We remain vigilant across the country, working closely with the National Bee Unit and their nationwide network of bee inspectors.

A local control centre will be opened tomorrow near Tetbury and bee inspectors from around England will be closely monitoring a three mile radius around the initial sighting.

They will be supported by nest disposal experts who will use an approved pesticide to destroy any hornets and remove any nests.

The hornet found in Tetbury is currently undergoing DNA testing at the National Bee Unit in North Yorkshire to help establish how it arrived in the UK.

The hornet arrived in France in 2004 and is now common across large areas of Europe. It was discovered for the first time in Jersey and Alderney this summer. It is believed the species will not be able survive in the north of the UK due to colder winters.

Notes to Editor

  1. For advice on what to do if you believe you have seen an Asian hornet please go to the non-native species website

  2. Anyone who believes they have found a nest should not go near it and report it to

  3. The cost of eradication on private land will be met by APHA

  4. For details on the appearance of an Asian hornet please can be found onBee Base guide or the non-native species identification guide 



Let us have your opinion on whether losing bees and bee farmers going bust is for the greater good of preventing problems with the ZIKA VIRUS.

"Huddled around their hives, beekeepers around the south-eastern US fear a new threat to their livelihood: a fine mist beaded with neurotoxin, sprayed from the sky by officials at war with mosquitos that carry the Zika virus."

Check out rest of the article at :-

Video of an European Hornet lunching on a honeybee (hit the forward arrow)

Thanks for sharing the video go to the owner of the munched on honeybee - Richard Lambeth.
Richard said "I saw the hornet at my hives it came twice and I watched it hawking and catching a bee then kill it before carrying it away, until then I was not aware the European hornet did this, I hope you find this video as fascinating as I do."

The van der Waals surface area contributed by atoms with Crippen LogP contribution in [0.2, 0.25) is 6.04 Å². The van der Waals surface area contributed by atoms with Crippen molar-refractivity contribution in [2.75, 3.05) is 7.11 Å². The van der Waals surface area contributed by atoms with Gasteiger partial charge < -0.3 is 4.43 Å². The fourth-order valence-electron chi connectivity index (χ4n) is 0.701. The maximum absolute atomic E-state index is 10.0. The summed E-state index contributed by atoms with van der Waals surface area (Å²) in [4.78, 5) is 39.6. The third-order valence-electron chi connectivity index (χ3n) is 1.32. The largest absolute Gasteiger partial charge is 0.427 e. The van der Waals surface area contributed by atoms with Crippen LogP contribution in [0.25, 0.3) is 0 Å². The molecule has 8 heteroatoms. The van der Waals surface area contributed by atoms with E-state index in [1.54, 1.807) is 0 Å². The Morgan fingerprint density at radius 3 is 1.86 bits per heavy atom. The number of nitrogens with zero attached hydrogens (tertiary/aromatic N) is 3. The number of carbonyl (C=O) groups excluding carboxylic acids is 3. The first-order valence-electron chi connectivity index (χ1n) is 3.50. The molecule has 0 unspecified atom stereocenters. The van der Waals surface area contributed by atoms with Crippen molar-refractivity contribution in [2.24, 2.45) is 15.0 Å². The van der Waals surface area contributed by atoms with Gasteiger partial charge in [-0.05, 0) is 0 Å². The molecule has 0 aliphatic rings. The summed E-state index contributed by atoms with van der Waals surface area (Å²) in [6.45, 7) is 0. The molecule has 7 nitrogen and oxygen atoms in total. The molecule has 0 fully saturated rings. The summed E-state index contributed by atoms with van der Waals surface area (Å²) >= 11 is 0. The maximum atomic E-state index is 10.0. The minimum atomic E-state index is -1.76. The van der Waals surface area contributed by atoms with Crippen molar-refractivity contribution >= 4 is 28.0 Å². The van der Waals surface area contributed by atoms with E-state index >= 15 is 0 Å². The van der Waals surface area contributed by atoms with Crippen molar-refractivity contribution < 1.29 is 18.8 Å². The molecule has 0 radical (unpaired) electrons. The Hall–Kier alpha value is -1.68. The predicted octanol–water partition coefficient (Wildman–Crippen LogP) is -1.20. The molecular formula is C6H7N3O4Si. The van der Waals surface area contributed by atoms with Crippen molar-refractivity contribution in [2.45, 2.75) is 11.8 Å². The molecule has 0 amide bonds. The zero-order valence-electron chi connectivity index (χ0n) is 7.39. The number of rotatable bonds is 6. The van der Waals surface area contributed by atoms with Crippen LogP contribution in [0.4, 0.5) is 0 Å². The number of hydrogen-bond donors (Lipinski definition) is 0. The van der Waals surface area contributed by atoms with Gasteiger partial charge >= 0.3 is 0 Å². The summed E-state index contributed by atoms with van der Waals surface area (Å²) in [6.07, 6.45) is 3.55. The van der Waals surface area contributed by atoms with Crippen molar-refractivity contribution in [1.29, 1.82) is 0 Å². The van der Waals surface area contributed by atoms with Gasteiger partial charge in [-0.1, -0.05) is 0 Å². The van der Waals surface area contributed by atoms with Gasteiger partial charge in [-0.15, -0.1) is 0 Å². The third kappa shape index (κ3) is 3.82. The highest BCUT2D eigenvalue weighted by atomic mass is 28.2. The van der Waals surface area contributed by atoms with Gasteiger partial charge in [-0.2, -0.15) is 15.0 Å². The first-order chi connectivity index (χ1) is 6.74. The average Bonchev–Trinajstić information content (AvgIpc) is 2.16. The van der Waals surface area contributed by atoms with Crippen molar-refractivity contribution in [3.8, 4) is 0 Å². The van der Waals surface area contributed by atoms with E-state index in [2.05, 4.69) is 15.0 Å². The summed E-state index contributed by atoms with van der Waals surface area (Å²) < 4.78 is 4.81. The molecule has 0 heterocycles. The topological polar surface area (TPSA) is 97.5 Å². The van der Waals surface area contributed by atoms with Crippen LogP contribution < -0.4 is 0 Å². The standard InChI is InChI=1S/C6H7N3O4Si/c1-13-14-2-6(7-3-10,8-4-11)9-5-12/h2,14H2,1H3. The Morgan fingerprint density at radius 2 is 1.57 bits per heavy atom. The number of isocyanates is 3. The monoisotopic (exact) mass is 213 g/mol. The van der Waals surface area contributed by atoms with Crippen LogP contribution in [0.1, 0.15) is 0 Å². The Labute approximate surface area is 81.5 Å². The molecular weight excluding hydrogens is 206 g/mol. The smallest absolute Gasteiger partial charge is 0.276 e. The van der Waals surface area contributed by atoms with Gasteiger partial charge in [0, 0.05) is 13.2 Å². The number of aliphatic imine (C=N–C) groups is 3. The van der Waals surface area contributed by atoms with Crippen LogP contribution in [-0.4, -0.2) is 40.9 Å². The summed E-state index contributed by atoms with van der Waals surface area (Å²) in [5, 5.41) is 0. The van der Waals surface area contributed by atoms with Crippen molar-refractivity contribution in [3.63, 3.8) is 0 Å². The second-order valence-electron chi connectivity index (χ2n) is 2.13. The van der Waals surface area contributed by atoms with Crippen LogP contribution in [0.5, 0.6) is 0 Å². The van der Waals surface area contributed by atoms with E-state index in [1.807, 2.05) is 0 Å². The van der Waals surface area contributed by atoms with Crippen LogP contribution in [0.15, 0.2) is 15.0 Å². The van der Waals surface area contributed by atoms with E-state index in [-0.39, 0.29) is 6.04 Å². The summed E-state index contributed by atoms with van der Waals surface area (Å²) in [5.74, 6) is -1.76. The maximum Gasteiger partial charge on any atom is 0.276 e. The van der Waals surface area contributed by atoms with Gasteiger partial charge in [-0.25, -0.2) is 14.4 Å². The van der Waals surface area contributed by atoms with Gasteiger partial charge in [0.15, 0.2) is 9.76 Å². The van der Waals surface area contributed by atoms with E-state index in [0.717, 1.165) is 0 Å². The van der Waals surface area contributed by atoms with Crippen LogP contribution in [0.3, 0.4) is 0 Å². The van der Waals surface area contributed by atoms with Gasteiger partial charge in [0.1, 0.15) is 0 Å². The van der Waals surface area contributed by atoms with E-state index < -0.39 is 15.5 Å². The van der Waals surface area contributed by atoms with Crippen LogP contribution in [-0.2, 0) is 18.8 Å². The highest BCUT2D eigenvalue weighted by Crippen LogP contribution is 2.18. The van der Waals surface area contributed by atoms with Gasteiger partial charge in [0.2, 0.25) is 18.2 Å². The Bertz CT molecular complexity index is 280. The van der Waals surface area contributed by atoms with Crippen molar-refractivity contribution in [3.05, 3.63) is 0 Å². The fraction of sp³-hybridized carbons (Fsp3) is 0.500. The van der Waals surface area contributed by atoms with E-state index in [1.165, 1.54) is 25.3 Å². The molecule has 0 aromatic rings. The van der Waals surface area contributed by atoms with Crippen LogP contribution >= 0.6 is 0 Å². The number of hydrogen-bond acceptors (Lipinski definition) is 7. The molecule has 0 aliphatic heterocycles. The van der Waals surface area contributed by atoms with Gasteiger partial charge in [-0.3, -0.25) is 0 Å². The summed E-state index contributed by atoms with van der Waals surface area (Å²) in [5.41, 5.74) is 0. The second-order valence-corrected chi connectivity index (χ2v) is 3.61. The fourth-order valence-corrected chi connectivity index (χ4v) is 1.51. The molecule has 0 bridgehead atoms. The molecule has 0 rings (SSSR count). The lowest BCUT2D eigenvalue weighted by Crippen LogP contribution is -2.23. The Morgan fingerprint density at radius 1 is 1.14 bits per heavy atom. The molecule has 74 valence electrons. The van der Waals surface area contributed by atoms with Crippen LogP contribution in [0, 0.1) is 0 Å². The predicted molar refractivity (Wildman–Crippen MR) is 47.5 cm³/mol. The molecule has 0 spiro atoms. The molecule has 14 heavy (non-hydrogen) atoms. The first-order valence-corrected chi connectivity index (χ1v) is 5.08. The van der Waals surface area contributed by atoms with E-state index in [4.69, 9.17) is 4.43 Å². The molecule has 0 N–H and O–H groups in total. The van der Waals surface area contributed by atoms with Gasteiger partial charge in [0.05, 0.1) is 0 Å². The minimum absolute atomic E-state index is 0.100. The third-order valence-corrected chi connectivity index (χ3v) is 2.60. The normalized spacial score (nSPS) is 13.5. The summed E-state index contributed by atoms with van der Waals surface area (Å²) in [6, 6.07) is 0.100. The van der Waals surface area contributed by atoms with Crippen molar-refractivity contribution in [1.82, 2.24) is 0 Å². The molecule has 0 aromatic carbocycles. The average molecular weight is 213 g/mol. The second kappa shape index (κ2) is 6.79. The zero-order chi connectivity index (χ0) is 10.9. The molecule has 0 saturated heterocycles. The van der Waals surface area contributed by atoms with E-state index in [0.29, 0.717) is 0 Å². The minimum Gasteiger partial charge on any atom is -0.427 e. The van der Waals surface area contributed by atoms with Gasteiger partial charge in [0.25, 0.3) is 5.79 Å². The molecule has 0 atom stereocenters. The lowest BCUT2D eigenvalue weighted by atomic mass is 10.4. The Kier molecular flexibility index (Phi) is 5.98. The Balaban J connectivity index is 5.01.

This is an European Hornet more inormation at :-
Check out this amazing hornet v honey bee video at-:

The Asian Hornet poses a HUGE threat to our bees in the UK and has beeen found in the Channe Isles - more info:-


4. Sep, 2016


Hi Beefolks,
I thought I had better pass this tip about bee stings on to you.
A couple of weeks ago a friend of mine ( a non beekeeper) got stung on his forehead while he was near my hives. My son said go and put some TCP on the sting telling him there was some in our bathroom cabinet. We always use TCP for stings and, our friend rushed into my home only to find my wife was taking a bath and he couldn't get to the TCP !
Instead he went into our separate loo and seeing no TCP but spotted some toothpaste on the sink shelf, he squeezed some onto his finger and applied it to the sting. He reported that within minutes the pain had gone. When I was told of this I thought "Yeh right!" this can't be true and thought my friend was just being macho and pretending the toothpaste had worked while quietly suffering from the sting.
Today while painting a fence by my hives, I was stung twice once on my neck and once under my eye. I decided to try the toothpaste treatment and low and behold it worked ! The pain of the sting dissipated totally over the next ten minutes. All that was left were two white spots of dried toothpaste which easily washed off.
All I can say in conclusion , why not try toothpaste on your next sting? If it doesn't work for you then go back to using your own treatment or, try TCP which I can guarantee does work and it also sterilises the sting site as bees have dirty feet.
Graham Robinson - Editor

4. Sep, 2016

The Alan Barnes Postumous Donation to Ashgate Hospice

At the recent meeting of Chesterfield and District Bee Keepers Association, a cheque for £1500 was presented to Ashgate Hospice. The money was raised from sales of bee keeping equipment donated by the family of the late Alan Barnes.  The total of £3000 was shared with Chesterfield and District Bee keepers Association. 

Alan was President of the Association for many years and was highly respected by all who knew him.  He kept bees for over 50 years. He worked tirelessly for the Association and was always ready to help other bee keepers.  

The cheque was presented to Maurice Suter representing Ashgate Hospice by Dave Whitmore (president of CDBKA).

In the photo – representing Alan's family, brother Paul Barnes and nephew Andrew.

June Harvey - Chair Person, Maurice Suter, Dave Whitmore - President and Geoff Matthews.